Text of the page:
La hermana de Chase y su peculiar historia me tomó por sorpresa, pero eso no significa que no me hubiese gustado. De hecho, me gustó que tomaran en cuenta el pasado de Chase.

    También me reí un poco con los 30 novios de Park y la intención de Adams por saber cual era la cantidad correcta. Park diciendo "Everybody Lies" fue sencillamente gracioso.

    El desenlace del episodio fue algo que me gustó también. House finalmente se libera de su monitor de tobillo y Wilson le paga la apuesta luego de haber descubierto la verdad detrás de la pareja asexual.

    Adicionalmente me pareció implecable la parte del portugués en el paciente. Lo digo porque me pareció relativamente más fácil entenderlo en comparación con el inglés, debido a mi idioma nativo. Obviamente hubiese preferido que hablase en español, ya que House ha demostrado que lo hace bien, pero ni modo, igual me encanta.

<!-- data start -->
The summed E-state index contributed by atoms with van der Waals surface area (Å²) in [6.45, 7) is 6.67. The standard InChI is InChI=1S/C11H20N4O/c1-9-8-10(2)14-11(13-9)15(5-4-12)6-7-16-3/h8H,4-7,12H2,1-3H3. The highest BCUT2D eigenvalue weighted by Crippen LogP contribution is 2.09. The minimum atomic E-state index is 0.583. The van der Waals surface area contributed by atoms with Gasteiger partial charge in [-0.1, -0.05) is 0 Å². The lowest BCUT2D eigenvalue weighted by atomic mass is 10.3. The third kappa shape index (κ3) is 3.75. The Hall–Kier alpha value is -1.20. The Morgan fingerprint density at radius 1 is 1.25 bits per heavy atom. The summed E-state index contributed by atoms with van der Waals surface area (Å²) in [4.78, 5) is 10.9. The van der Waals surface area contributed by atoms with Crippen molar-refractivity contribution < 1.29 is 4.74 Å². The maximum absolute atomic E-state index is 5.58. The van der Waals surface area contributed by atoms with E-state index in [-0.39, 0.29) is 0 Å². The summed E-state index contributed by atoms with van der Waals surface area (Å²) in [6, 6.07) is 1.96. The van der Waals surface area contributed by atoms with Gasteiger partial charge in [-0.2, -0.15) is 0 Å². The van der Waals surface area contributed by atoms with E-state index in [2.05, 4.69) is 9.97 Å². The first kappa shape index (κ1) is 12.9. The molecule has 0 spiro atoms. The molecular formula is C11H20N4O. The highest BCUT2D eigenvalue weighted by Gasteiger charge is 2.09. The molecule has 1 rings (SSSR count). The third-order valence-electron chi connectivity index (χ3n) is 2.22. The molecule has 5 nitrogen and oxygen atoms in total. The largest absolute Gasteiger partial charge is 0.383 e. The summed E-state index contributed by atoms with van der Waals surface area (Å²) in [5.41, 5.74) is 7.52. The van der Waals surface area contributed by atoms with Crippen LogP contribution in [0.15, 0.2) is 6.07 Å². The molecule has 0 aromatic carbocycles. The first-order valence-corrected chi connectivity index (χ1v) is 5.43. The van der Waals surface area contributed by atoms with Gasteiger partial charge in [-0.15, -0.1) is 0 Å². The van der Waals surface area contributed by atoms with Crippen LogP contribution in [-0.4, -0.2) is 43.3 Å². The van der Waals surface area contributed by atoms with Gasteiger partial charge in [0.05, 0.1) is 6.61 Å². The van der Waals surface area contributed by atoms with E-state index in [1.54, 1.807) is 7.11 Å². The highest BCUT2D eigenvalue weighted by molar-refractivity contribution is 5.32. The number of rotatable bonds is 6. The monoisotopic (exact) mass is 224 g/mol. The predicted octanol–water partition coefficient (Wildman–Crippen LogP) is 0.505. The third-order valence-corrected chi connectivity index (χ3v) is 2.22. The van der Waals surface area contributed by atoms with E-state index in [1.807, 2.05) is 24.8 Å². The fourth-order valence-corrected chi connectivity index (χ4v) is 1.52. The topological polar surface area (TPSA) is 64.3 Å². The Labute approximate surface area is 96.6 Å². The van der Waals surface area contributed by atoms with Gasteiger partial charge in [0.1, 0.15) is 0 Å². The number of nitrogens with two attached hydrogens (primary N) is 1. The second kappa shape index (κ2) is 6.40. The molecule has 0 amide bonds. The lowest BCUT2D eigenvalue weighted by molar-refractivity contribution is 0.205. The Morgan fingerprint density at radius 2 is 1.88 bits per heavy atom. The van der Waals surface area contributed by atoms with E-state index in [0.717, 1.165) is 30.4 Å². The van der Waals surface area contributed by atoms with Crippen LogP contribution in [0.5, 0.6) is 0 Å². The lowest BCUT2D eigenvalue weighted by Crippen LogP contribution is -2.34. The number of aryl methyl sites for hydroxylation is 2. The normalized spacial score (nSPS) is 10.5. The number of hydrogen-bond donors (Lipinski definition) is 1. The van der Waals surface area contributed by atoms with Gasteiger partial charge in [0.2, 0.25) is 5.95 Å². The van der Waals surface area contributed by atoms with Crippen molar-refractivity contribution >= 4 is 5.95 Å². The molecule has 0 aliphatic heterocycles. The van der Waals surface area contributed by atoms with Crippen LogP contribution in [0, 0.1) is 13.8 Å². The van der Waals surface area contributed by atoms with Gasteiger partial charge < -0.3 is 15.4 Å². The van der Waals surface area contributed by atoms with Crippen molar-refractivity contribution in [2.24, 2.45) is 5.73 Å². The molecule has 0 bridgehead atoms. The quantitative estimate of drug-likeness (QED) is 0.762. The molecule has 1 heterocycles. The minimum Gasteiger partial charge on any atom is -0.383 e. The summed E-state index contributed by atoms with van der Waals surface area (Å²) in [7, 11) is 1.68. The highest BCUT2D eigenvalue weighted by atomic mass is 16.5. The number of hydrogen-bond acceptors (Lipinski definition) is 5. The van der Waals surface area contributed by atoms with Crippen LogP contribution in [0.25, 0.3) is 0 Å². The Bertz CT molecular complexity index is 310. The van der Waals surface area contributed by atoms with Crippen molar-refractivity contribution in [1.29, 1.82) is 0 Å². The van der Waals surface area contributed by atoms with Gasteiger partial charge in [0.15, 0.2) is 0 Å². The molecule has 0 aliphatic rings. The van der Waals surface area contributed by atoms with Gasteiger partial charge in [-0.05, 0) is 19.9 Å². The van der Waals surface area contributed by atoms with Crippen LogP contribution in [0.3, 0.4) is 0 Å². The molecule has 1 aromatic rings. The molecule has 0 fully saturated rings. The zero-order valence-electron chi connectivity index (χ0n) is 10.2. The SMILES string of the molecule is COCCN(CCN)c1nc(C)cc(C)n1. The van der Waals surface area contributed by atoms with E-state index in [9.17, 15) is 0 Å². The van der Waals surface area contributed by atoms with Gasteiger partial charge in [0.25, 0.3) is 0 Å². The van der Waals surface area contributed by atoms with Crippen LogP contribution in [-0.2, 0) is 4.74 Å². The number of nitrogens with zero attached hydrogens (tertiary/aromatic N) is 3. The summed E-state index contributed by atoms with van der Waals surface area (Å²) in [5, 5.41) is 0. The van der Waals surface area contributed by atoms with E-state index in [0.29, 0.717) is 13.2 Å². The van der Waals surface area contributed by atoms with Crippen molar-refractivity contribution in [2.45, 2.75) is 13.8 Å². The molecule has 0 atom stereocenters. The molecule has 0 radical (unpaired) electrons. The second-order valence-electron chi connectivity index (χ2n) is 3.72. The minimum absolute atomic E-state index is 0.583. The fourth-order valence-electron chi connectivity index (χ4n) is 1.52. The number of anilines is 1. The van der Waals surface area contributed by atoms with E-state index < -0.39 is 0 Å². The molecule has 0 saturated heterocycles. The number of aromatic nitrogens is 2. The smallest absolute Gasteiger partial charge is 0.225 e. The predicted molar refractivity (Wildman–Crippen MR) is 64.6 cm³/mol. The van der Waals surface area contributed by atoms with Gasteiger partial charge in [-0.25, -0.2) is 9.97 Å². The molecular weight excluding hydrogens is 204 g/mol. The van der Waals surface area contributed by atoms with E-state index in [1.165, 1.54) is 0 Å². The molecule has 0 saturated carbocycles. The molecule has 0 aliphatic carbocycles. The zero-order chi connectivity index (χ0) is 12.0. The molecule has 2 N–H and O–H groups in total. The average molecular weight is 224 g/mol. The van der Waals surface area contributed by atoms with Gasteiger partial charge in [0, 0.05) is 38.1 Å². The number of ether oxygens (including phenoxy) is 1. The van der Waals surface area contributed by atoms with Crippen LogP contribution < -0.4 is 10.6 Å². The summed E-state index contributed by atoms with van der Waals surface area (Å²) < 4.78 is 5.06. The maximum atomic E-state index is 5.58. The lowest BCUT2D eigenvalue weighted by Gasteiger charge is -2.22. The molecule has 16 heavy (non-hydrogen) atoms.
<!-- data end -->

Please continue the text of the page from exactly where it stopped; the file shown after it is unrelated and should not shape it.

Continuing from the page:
La llamada que le hace Chase a su hermana luego de rehusarse por años abre puertas para lo que se espera en la temporada. ¿Tendrá algo que ver con el episodio Chase? Y la liberación de House de su tobillo nos muestra que pueden venir episodios divertidos.

    Dejando atrás los comentarios del episodio, me pareció formidable tu interpretación sobre las flores. En serio. No sé si te lo he dicho antes, pero, ¿por qué no te dedicas a escribir algún libro? Yo sería el primero en comprarlo.

    Estoy más que impaciente por ver el siguiente episodio. Y por supuesto, también estoy esperando tu siguiente artículo.

    Hope you're having a wonderful day.
    Best regards,

  7. Fantastic commentary, thank you Cesar. As usual I must also thank you for your extremely kind words. In relation to your comment about Foreman, I do think that he will always be in House's shadow, despite being the boss. Although, it's nice to see that they are beginning to build a relationship on mutual understanding rather than a battle for superiority. I really enjoyed their scenes together. I think everyone was a little shocked to hear about Chase's sister. I do believe they have opened doors to a what could be an extremely interesting storyline, I hope they pursue it.

    Ps. If I ever write a book, I'll be sure to let you know. Thanks for that comment, it made me smile.

    1. Oh, your words are so sweet. I know we'll have interesting storylines about Chase and the characters.

      Please, yes. I will buy your book if you write... haha.